Lisa Schreibersdorf, executive director of Brooklyn Defender Services, points to the recent case of Laquan McDonald, a 17-year-old who was fatally shot last year by a police officer after he responded to a call about a man with a knife in an op-ed on the Huffington Post
Following the efforts of journalists and lawyers, however, a judge finally forced city officials to release the video in November leading to the prosecution of Officer Jason Van Dyke for murder more than a year after the shooting.
“Many have suggested that the prosecution would never have come if the City had succeeded in keeping the video under wraps — an allegation that Cook County State's Attorney Anita Alverez denies, but nevertheless casts doubt on the ability or willingness of the police, prosecutors or even the City administration to hold individual officers accountable unless forced to do so,” Schreibersdorf explained to the Huffington Post.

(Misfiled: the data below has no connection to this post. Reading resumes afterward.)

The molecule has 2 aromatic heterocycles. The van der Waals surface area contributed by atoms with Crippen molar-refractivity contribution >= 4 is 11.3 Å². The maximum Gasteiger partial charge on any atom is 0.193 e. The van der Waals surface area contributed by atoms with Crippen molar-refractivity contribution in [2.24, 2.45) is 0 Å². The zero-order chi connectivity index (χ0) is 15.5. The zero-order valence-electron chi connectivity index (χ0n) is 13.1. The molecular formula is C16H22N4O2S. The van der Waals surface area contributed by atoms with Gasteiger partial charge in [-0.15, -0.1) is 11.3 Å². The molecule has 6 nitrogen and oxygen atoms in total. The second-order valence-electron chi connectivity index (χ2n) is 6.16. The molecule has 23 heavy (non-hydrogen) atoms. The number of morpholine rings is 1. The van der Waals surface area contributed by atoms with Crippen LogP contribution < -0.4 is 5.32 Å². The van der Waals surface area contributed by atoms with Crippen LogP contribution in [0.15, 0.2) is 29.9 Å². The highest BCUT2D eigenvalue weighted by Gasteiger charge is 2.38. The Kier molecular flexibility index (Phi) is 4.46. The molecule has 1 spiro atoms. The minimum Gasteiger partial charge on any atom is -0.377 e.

In New York City, for example, body-camera recordings legally are categorized as an officer’s file making it difficult for defense attorneys to access it. Police Commissioner Bill Bratton has said that body camera footage would not be released to the public under any circumstances.
“That leaves us in the potential situation of receiving body camera footage only when it serves the NYPD and the prosecution, not when it exonerates our clients or incriminates an officer,” said Schreibersdorf. “Such a scheme favors neither justice nor accountability and is one that we, as public defenders, often the last line of defense against executive power, could never support.”